This summer I traveled to the Baltic States with G Adventures. (Disclosure: I was G Adventures ambassador.)
The Baltic countries of Estonia, Latvia, and Lithuania were some of the last places in Europe I had yet to visit. I had always been intrigued by these small countries which seemed to share so much in common, yet were different places. One of the primary goals I had on the trip was to find out what made each country different and what they shared in common. During the trip, we were able to explore the highlights of each country and I developed a much better understanding of what makes each country unique.
Lithuania is the largest of the three countries which are considered the Baltic States. Given its location as the southernmost of the Baltic States, it has a history which is more closely tied to Poland and Ukraine. The modern state of Lithuania is actually tiny compared to the historical Grand Duchy of Lithuania which existed from the 13th Century and was dissolved in 1795 after the Ko?ciuszko Uprising. The original Grand Duchy of Lithuania consisted of parts of what is today Poland, Belarus, Russia, Latvia, and Ukraine.
The modern state of Lithuania was created in 1918 at the end of WWI and celebrated its 100th anniversary in 2018. All 3 of the Baltic States share the same year of founding: 1918. Despite achieving independence in the early 90’s from the Soviet Union, all of the Baltic States consider the period from 1939 to 1990 as the “Soviet Occupation” and not the creation of a new country.
Lithuania differs from the other three Baltic States in that it is a Catholic country, whereas Latvia and Estonia are Protestant. This is due to the fact that Lithuania was traditionally linked to Catholic Poland, whereas the other countries were more linked via sea trade to the Protestant Hanseatic League.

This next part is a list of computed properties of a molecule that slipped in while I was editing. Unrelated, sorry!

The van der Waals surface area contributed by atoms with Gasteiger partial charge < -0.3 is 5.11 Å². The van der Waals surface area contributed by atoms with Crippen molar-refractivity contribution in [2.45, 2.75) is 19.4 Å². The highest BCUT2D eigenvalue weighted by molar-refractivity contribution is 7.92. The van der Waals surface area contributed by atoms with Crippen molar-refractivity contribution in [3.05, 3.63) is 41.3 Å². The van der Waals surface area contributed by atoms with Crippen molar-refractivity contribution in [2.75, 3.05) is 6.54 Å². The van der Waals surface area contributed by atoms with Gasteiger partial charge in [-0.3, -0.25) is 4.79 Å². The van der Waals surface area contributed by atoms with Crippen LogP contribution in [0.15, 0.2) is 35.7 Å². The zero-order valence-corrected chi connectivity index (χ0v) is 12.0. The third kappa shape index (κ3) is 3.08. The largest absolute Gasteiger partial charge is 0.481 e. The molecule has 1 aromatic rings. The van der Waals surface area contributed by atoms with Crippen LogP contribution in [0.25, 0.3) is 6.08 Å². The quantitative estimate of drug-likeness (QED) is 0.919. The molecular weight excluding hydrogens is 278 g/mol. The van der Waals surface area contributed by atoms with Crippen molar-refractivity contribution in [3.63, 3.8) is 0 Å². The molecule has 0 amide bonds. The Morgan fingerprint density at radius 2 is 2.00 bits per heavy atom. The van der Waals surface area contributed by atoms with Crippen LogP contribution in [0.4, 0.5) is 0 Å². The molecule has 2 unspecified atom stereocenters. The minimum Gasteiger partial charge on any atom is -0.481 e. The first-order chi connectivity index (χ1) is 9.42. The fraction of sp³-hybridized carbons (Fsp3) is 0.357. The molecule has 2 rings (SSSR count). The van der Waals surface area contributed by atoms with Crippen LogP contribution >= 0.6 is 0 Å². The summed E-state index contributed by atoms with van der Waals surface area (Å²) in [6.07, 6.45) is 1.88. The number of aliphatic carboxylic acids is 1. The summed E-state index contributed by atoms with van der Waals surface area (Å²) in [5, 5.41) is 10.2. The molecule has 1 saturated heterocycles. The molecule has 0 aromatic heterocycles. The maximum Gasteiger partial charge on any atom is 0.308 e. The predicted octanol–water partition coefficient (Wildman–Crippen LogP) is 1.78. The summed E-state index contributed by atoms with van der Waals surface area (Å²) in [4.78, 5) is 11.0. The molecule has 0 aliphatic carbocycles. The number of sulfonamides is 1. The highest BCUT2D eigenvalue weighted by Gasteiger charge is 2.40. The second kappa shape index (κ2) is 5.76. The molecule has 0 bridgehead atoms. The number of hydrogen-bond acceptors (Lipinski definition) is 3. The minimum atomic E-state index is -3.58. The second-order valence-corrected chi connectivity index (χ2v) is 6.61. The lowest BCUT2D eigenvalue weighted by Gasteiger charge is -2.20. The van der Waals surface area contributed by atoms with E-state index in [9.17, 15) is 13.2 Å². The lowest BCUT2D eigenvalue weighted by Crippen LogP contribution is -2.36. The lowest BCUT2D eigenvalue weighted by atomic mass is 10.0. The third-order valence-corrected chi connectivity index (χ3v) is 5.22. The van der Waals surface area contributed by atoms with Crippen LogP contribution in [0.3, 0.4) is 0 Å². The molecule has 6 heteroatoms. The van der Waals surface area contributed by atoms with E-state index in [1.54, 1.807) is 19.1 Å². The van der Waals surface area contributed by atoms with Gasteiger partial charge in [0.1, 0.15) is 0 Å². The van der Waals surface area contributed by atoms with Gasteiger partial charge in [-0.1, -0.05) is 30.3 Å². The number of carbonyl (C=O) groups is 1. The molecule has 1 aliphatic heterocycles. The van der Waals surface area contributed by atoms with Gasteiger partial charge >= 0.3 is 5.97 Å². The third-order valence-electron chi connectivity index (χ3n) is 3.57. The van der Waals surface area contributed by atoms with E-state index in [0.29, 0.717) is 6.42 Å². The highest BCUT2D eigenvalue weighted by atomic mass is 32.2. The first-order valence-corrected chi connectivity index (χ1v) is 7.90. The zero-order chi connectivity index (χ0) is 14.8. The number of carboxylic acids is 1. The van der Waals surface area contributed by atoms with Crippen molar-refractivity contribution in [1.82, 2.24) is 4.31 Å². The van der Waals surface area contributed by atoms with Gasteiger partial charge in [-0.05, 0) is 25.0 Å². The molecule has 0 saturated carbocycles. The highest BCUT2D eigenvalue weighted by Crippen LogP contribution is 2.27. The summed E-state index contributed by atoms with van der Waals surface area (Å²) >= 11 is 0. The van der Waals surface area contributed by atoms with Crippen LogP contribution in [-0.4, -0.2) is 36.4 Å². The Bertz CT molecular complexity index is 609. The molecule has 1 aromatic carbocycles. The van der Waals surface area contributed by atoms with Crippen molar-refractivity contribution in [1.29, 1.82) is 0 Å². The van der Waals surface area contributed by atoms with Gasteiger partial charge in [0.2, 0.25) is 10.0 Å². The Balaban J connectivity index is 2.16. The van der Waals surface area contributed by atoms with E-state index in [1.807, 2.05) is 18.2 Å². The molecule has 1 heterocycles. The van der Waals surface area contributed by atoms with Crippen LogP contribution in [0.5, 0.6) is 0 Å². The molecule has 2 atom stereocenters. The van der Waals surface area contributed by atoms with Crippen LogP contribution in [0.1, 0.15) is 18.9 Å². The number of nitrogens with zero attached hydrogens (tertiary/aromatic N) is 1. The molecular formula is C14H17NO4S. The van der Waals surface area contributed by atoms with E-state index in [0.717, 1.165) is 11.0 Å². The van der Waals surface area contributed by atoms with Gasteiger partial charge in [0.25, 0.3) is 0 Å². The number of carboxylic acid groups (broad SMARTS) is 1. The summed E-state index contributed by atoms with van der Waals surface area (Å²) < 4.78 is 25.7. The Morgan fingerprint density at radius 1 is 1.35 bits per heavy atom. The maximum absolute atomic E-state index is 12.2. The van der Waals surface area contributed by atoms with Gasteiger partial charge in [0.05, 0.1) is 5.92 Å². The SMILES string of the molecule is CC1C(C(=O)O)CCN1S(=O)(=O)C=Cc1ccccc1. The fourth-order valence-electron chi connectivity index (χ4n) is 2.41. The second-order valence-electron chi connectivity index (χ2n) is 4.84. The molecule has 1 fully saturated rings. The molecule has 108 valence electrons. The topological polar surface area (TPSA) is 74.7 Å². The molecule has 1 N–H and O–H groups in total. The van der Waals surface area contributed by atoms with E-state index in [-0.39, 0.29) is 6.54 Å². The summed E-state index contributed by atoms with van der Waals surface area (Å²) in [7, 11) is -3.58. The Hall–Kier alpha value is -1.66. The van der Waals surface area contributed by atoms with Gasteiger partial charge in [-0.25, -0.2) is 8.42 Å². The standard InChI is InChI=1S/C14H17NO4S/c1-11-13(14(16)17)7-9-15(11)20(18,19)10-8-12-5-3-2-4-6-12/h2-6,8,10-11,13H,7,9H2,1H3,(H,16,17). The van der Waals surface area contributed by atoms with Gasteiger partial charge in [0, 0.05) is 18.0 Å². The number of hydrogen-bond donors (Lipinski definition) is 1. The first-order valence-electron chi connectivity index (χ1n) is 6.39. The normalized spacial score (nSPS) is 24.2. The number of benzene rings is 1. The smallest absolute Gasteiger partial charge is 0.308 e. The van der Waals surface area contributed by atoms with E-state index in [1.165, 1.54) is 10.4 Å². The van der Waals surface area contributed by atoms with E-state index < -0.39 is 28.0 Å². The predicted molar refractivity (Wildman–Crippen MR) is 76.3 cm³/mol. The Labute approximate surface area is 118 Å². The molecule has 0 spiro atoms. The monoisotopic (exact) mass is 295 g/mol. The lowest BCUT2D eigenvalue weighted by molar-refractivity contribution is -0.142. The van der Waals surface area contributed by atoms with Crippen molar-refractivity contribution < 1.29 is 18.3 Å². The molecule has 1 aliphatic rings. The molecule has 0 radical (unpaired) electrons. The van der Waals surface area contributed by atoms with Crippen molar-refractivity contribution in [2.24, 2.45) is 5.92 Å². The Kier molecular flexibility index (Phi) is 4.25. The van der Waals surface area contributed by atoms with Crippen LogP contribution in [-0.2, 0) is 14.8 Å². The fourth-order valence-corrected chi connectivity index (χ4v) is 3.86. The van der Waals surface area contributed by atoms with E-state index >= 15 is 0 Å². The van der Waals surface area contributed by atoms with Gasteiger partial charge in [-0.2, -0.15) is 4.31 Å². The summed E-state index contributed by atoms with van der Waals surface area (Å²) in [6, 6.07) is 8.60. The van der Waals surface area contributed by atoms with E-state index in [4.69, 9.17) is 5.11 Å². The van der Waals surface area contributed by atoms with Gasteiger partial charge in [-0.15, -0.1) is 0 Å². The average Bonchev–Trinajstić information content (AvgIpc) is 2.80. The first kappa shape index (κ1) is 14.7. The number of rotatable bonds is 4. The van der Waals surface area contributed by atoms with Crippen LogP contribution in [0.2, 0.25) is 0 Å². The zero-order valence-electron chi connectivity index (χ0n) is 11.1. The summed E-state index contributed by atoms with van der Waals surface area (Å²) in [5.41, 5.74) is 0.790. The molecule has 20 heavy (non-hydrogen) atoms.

The Lithuanian language, along with Latvian, is the only living Baltic language in the world. It is considered to be the oldest European language which is still spoken. Despite being in the same language family, Lithuanian and Latvian are mutually unintelligible. During the tour, I didn’t meet a single person who spoke both Lithuanian and Latvian (although I am sure such people exist). The common tongue for most people would be Russian, which is a holdover from the Soviet Era, and a reflection of the dominance Russia has over the region.
FUN FACT: If you have a hard time remembering which country is which, they are in alphabetical order from north to south: Estonia, Latvia, and Lithuania!
Vilnius, the capital of Lithuania, is the only capital of the 3 Baltic countries which is landlocked. It is actually closer to Minsk than it is to Riga. As with all three of the Baltic capitals, it is a UNESCO World Heritage Site. I found Vilnius to have a much more ‘hippie’ vibe than Riga or Tallinn did. This is embodied in the self-proclaimed Republic of Užupis which is in the middle of town.
Užupis is a neighborhood in Vilnius which declared itself independent on April 1, 1997 (April Fool’s Day). They have their own currency, flag and had an 11 man army (all of whom have since retired). The constitution of Užupis is posted in 23 languages on metal plates in the neighborhood. The constitution consists of 43 different points ranging from the serious (#19 Everyone has the right to have faith) to the absurd (#12 A dog as the right to be a dog).